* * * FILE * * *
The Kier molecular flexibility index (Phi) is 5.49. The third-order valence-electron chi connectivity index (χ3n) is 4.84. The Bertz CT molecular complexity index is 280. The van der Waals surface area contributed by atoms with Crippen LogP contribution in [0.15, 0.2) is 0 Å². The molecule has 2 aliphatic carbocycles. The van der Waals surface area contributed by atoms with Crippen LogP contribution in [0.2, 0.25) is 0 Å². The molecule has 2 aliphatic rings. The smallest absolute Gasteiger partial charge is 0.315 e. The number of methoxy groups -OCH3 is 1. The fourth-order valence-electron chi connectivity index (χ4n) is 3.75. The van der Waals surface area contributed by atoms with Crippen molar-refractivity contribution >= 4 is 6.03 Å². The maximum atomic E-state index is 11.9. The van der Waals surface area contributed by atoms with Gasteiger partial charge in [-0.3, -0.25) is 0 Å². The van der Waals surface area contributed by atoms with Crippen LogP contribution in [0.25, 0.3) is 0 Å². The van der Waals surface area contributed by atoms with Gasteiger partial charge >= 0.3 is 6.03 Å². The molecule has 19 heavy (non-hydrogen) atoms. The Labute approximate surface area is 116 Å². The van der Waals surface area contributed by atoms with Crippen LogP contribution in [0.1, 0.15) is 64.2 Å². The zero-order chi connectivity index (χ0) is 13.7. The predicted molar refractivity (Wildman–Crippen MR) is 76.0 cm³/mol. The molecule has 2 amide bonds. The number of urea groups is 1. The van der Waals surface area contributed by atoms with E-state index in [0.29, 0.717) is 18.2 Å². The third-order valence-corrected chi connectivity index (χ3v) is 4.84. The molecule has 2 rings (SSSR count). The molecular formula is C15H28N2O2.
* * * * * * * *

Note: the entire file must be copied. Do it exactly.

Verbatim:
The Kier molecular flexibility index (Phi) is 5.49. The third-order valence-electron chi connectivity index (χ3n) is 4.84. The Bertz CT molecular complexity index is 280. The van der Waals surface area contributed by atoms with Crippen LogP contribution in [0.15, 0.2) is 0 Å². The molecule has 2 aliphatic carbocycles. The van der Waals surface area contributed by atoms with Crippen LogP contribution in [0.2, 0.25) is 0 Å². The molecule has 2 aliphatic rings. The smallest absolute Gasteiger partial charge is 0.315 e. The number of methoxy groups -OCH3 is 1. The fourth-order valence-electron chi connectivity index (χ4n) is 3.75. The van der Waals surface area contributed by atoms with Crippen molar-refractivity contribution >= 4 is 6.03 Å². The maximum atomic E-state index is 11.9. The van der Waals surface area contributed by atoms with Gasteiger partial charge in [-0.3, -0.25) is 0 Å². The van der Waals surface area contributed by atoms with Crippen LogP contribution in [0.25, 0.3) is 0 Å². The van der Waals surface area contributed by atoms with Gasteiger partial charge >= 0.3 is 6.03 Å². The molecule has 19 heavy (non-hydrogen) atoms. The Labute approximate surface area is 116 Å². The van der Waals surface area contributed by atoms with Crippen LogP contribution in [0.1, 0.15) is 64.2 Å². The zero-order chi connectivity index (χ0) is 13.7. The predicted molar refractivity (Wildman–Crippen MR) is 76.0 cm³/mol. The molecule has 2 amide bonds. The number of urea groups is 1. The van der Waals surface area contributed by atoms with E-state index in [0.29, 0.717) is 18.2 Å². The third-order valence-corrected chi connectivity index (χ3v) is 4.84. The molecule has 2 rings (SSSR count). The molecular formula is C15H28N2O2.